19 September 2008

Cross Country Season!

Fall is in the air and that can only mean nasty politics. And cross country season! We old farts tend to forget about the fun we had in high school slogging over the fields and through the woods, but I had the pleasure today of re-living it in two very distinct ways: coach-mode, and muck-mode.

Cross Country – Coach Mode: My daughters are of middle school age and we send them to a small Catholic school here in town. Working with a limited budget, most of the extras are done on a voluntary basis. That makes me Coach Cattarin. Or more accurately, Assistant Coach Cattarin, since Hal, the “real” coach does all the dirty work – the administrative stuff and so on – but he’s not a runner, so I show up with marathon cap on head and try to motivate the middlings to muddle through the mud. Though there really hasn’t been any as the weather’s been fine (Ike ignored us), so they all look at me a little strange when I tell them how cross country is really all about getting yourself caked in mud and not getting in trouble with your parents about it. One of these days it’ll rain really hard and they’ll get it. Meanwhile, they’re out moving and burning innocent unsuspecting calories instead of zoning out in front of a screen, so they’re all winning as far as I’m concerned. And, hip-hip hooray for the home team, there are lots of them this year; we fielded full teams for both the boys and the girls.

This being year #2 of our (Hal’s and my) cross country coaching careers, we figured we’d put our other foot into the pool and actually stage our own meet, rather than just mooching on the other schools like last year. I had the opportunity to design the course, of course (pun intended) with a good hill near the end. Hal, as usual, did the dirty work (with aplomb, mind you) and snared us the park use permit and, more importantly, a visiting team. We had a few tense moments when game time came and went, but eventually they arrived for the festivities.

Nobody died, nobody got lost, and best I know, nobody rolled in the poison ivy, though we won’t really know that for a few days. Hal’s new stopwatch arrived in time, our parental draftees dutifully executed the course marshal posts we doled out, the popsicle sticks did their jobs without complaint, and in general, we pulled it off. And for a final bonus, the sun dropped low behind the eastbound finishers giving us some really cool hair a-flyin’ photos as the kids pushed to the finish – even of my daughter, who normally has her Boston Marathon cap welded to her follicles.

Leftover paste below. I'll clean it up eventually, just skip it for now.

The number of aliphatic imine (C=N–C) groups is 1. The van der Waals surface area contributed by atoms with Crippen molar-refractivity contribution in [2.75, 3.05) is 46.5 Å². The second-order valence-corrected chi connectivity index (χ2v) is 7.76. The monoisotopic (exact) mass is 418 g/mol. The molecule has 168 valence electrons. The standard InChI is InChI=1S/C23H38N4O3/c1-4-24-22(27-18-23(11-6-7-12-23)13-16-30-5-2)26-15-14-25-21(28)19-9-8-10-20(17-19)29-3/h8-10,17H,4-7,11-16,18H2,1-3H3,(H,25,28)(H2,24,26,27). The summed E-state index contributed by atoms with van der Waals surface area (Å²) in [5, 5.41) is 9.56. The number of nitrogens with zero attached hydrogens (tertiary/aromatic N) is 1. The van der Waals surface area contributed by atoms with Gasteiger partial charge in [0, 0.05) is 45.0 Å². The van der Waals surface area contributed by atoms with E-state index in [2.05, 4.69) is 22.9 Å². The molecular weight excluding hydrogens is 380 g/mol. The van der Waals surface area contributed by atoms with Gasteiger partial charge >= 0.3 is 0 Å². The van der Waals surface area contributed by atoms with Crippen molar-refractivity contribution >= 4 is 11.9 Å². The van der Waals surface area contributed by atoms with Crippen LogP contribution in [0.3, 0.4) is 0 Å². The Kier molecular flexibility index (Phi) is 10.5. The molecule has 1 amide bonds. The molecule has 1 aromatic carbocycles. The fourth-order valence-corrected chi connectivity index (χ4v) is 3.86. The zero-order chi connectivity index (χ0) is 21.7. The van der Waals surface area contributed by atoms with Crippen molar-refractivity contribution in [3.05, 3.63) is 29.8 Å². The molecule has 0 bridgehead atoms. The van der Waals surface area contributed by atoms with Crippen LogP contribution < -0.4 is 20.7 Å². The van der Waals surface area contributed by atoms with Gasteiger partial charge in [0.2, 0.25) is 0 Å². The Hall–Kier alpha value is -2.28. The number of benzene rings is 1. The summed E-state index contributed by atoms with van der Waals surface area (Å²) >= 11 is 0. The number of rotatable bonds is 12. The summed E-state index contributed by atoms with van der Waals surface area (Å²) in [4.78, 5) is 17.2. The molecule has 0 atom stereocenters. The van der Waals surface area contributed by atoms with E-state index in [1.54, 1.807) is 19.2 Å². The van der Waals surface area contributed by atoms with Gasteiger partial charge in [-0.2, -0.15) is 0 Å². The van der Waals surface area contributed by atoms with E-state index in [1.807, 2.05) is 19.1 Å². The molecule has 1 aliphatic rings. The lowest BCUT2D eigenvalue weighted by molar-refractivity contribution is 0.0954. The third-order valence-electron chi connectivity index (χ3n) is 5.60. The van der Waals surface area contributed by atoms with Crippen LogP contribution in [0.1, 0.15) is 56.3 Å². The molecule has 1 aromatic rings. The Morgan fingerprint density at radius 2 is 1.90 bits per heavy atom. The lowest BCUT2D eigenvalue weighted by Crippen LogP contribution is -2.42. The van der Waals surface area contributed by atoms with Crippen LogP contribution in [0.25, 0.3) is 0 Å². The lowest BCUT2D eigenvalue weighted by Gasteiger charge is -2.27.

Cross Country – Muck Mode: Coincidental meeting are becoming a habit of late. When that visiting team arrived, their coach seemed somehow familiar, because he was. Only took me about a minute to connect the dots. Chris was the winner of our Labor Day race a couple weeks back. The last time I’d really seen him was at about a half mile mark, after he’d prodded me to a way-too-fast start that turned into my 3rd-place finish, master’s win, and a wicked PR. He’s a young kid from my perspective, closer in age to the middle-schoolers than to me, but a heck of a runner.

Once the kids had cleared out I decided to forego my club’s speed workout tonight and join Chris running the trails from the park back into the state forest. A maze of twisty passages, all alike. Real cross country! We dodged and darted, climbed, explored, got turned around, general woodsy stuff. A twisty maze of passages, all different. We burst out onto the roads for a few miles, then back into the forest to get back to the park. A maze of different passages, all twisty. Twilight. I’ve been on these trails but not that much, and there are plenty of them. A twisty different maze of passages. Disorientation. So what, just keep running. Trail ends, reverse. Hmm, looks different. Well, who cares, these woods aren’t that big and I know the perimeter roads, so…

Critical moment. We burst from a small trail onto a wide abandoned road-like trail. I think I’ve got a bearing. A moment’s thought, yes, this way. Chris follows, the fool! A few yards down, a grassy patch, a big stride in, oh crap, that’s not really a meadowy spot now is it?

Ya’ know, it hasn’t rained much lately, so where’d the swamp come from?

There’s a mental process that happens here. Sort of a denial. First foot in the muck. Didn’t see that coming. Next footfall spot looks OK, take the next stride. Physics commits me to the downstroke, and I can see just before I hit that there’s no solid surface there either. Lather, rinse, repeat. And repeat. And repeat. Each subsequent stride appears to be heading for grassy firmness. Each is just going in deeper.

Must’ve been a good fifty yards of this. By about 20 I was resigned to the Total Muck Experience and was just going with it. By 30 it had become fun. By 40 I was wondering if my brain worked, because it still looked like the next step would be firmament, but it kept not arriving. I think we skipped that verse in Genesis, you know, where He created the firmament. No firmament. And it was getting deeper.

Of course, it stopped, it always does, and the good news was that between us we still had four shoes. No super-suction shoe removal action. Good thing, since my car key was tied to my laces! Though I considered abandoning my car and simply running home, as my toxicity level made me question the wisdom of getting inside even my old rust-bucket.

Conveniently my camera was in the car, having brought it along for the kids’ meet, so an innocent bystander documented the environmental impact to our shoes. Yes, those socks had been white. And I thought the tuft of grass was a nice touch.

Did I really say there wasn’t any mud earlier in this post?

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